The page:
# PID Control

When I was a college student, I participated a contest of mathimatical model. It’s a physical problem, which I didn’t find the model to solve. While I am studying the Udacity’s class Progamming a Robotic Car, and when it comes to PID control, it occurs to me that it’s the model exactly to solve the contest’s problem!

PID control is really an interesting and excellent algorithm. The detail information can be found at Wikipedia. The main point is that the control system has 3 parts: the Proportional, the Integral and the Derivative.

The formular is:

$u(t) = MV(t) = K_pe(t)+K_i\int_0^t \! {e(\tau) \, \mathrm{d}\tau}+K_d\dfrac{d}{dt}e(t)$

Here is an example written with Python using PID to control a robot to drive along a circular track, and if the contest comes once more, I would say I have the prefect algorithm. :D

# --------------
# User Instructions
#
# Define a function cte in the robot class that will
# compute the crosstrack error for a robot on a
# racetrack with a shape as described in the video.
#
# You will need to base your error calculation on
# the robot's location on the track. Remember that
# the robot will be traveling to the right on the
# upper straight segment and to the left on the lower
# straight segment.
#
# --------------
#
# We will be testing your cte function directly by
# calling it with different robot locations and making
# sure that it returns the correct crosstrack error.

from math import *
import random

# ------------------------------------------------
#
# this is the robot class
#

class robot:

# --------
# init:
#    creates robot and initializes location/orientation to 0, 0, 0
#

def __init__(self, length = 20.0):
self.x = 0.0
self.y = 0.0
self.orientation = 0.0
self.length = length
self.steering_noise = 0.0
self.distance_noise = 0.0
self.steering_drift = 0.0

# --------
# set:
#	sets a robot coordinate
#

def set(self, new_x, new_y, new_orientation):

self.x = float(new_x)
self.y = float(new_y)
self.orientation = float(new_orientation) % (2.0 * pi)

# --------
# set_noise:
#	sets the noise parameters
#

def set_noise(self, new_s_noise, new_d_noise):
# makes it possible to change the noise parameters
# this is often useful in particle filters
self.steering_noise = float(new_s_noise)
self.distance_noise = float(new_d_noise)

# --------
# set_steering_drift:
#	sets the systematical steering drift parameter
#

def set_steering_drift(self, drift):
self.steering_drift = drift

# --------
# move:
#    steering = front wheel steering angle, limited by max_steering_angle
#    distance = total distance driven, most be non-negative

def move(self, steering, distance,
tolerance = 0.001, max_steering_angle = pi / 4.0):

if steering > max_steering_angle:
steering = max_steering_angle
if steering < -max_steering_angle:
steering = -max_steering_angle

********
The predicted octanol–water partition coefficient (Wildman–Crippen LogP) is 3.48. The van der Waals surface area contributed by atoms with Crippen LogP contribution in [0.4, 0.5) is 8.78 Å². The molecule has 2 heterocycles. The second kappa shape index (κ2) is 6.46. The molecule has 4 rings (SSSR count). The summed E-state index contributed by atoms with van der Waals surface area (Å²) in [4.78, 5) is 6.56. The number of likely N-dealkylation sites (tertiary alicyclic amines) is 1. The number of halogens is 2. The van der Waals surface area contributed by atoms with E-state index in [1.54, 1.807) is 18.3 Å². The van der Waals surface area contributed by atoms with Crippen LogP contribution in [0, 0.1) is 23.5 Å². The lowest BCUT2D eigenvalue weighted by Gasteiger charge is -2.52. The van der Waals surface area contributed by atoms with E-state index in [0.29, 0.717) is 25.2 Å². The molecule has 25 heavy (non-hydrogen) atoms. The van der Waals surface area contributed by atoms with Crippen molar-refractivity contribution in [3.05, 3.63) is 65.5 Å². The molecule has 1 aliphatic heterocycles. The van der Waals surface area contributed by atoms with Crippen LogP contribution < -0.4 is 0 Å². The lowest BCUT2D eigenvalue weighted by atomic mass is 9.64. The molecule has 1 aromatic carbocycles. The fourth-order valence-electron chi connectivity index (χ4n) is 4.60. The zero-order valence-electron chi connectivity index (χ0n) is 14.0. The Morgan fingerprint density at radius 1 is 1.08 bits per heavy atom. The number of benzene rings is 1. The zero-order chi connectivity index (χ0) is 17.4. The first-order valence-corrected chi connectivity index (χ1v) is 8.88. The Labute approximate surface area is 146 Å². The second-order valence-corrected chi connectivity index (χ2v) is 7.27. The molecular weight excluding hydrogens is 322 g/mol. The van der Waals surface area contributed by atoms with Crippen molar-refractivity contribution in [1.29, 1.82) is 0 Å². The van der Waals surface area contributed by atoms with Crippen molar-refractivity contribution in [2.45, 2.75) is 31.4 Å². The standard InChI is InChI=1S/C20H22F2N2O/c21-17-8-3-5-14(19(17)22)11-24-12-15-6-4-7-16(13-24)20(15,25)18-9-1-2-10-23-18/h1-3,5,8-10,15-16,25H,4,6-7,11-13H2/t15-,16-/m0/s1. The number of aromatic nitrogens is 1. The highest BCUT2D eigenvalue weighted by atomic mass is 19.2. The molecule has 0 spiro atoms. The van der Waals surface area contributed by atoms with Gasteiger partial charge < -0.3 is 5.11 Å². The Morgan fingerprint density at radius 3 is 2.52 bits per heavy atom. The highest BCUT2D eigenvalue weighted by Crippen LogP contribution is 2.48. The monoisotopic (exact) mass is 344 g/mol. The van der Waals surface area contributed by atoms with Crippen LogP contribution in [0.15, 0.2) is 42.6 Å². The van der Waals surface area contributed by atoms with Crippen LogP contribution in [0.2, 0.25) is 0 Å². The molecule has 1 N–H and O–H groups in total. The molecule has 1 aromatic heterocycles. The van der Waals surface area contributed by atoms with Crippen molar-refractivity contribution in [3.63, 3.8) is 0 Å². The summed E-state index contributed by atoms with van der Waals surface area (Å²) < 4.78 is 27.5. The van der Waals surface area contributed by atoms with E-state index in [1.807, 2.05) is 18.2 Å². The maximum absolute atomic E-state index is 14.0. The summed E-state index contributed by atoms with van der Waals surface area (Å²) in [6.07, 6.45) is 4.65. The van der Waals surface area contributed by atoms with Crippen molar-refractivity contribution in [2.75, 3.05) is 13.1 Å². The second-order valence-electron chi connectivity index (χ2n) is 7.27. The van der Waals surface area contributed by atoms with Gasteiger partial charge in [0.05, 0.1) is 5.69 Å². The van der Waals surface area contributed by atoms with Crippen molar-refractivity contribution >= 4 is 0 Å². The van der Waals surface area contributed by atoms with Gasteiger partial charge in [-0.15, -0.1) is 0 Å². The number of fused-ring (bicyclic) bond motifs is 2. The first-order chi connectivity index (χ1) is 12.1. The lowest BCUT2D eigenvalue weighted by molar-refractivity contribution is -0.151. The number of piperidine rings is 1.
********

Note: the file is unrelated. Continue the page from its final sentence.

if distance < 0.0:
distance = 0.0

# make a new copy
res = robot()
res.length         = self.length
res.steering_noise = self.steering_noise
res.distance_noise = self.distance_noise
res.steering_drift = self.steering_drift

# apply noise
steering2 = random.gauss(steering, self.steering_noise)
distance2 = random.gauss(distance, self.distance_noise)

# apply steering drift
steering2 += self.steering_drift

# Execute motion
turn = tan(steering2) * distance2 / res.length

if abs(turn) < tolerance:

# approximate by straight line motion

res.x = self.x + (distance2 * cos(self.orientation))
res.y = self.y + (distance2 * sin(self.orientation))
res.orientation = (self.orientation + turn) % (2.0 * pi)

else:

# approximate bicycle model for motion

cx = self.x - (sin(self.orientation) * radius)
cy = self.y + (cos(self.orientation) * radius)
res.orientation = (self.orientation + turn) % (2.0 * pi)
res.x = cx + (sin(res.orientation) * radius)
res.y = cy - (cos(res.orientation) * radius)

return res

def __repr__(self):
return '[x=%.5f y=%.5f orient=%.5f]'  % (self.x, self.y, self.orientation)

############## ONLY ADD / MODIFY CODE BELOW THIS LINE ####################

#
#
#
#
cte = self.y - 2 * radius
else:
cte = -(self.y)
else:
cte = sqrt((self.x - 3 * radius) ** 2 + (self.y - radius) ** 2) - radius

return cte

############## ONLY ADD / MODIFY CODE ABOVE THIS LINE ####################

# ------------------------------------------------------------------------
#
# run - does a single control run.

def run(params, radius, printflag = False):
myrobot = robot()
speed = 1.0 # motion distance is equal to speed (we assume time = 1)
err = 0.0
int_crosstrack_error = 0.0
N = 200

crosstrack_error = myrobot.cte(radius) # You need to define the cte function!

for i in range(N*2):
diff_crosstrack_error = - crosstrack_error
diff_crosstrack_error += crosstrack_error
int_crosstrack_error += crosstrack_error
steer = - params * crosstrack_error \
- params * diff_crosstrack_error \
- params * int_crosstrack_error
myrobot = myrobot.move(steer, speed)
if i >= N:
err += crosstrack_error ** 2
if printflag:
print myrobot, crosstrack_error, steer
return err / float(N)